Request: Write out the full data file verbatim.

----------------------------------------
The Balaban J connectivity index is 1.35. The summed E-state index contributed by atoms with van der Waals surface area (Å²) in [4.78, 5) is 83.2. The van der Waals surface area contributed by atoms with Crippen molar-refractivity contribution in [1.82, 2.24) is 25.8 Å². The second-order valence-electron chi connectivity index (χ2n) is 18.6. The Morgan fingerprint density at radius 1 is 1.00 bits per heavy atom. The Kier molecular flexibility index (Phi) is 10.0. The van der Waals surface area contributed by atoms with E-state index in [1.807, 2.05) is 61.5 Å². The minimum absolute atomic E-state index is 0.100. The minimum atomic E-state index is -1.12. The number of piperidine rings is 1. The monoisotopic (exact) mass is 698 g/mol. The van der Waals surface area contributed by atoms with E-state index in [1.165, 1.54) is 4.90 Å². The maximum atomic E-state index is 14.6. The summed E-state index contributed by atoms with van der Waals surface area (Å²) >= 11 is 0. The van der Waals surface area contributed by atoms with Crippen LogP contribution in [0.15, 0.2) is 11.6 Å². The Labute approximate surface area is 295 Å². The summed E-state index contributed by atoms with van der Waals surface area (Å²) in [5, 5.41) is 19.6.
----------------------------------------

The Balaban J connectivity index is 1.35. The summed E-state index contributed by atoms with van der Waals surface area (Å²) in [4.78, 5) is 83.2. The van der Waals surface area contributed by atoms with Crippen molar-refractivity contribution in [1.82, 2.24) is 25.8 Å². The second-order valence-electron chi connectivity index (χ2n) is 18.6. The Morgan fingerprint density at radius 1 is 1.00 bits per heavy atom. The Kier molecular flexibility index (Phi) is 10.0. The van der Waals surface area contributed by atoms with E-state index in [1.807, 2.05) is 61.5 Å². The minimum absolute atomic E-state index is 0.100. The minimum atomic E-state index is -1.12. The number of piperidine rings is 1. The monoisotopic (exact) mass is 698 g/mol. The van der Waals surface area contributed by atoms with E-state index in [1.165, 1.54) is 4.90 Å². The maximum atomic E-state index is 14.6. The summed E-state index contributed by atoms with van der Waals surface area (Å²) >= 11 is 0. The van der Waals surface area contributed by atoms with Crippen LogP contribution in [0.15, 0.2) is 11.6 Å². The Labute approximate surface area is 295 Å². The summed E-state index contributed by atoms with van der Waals surface area (Å²) in [5, 5.41) is 19.6.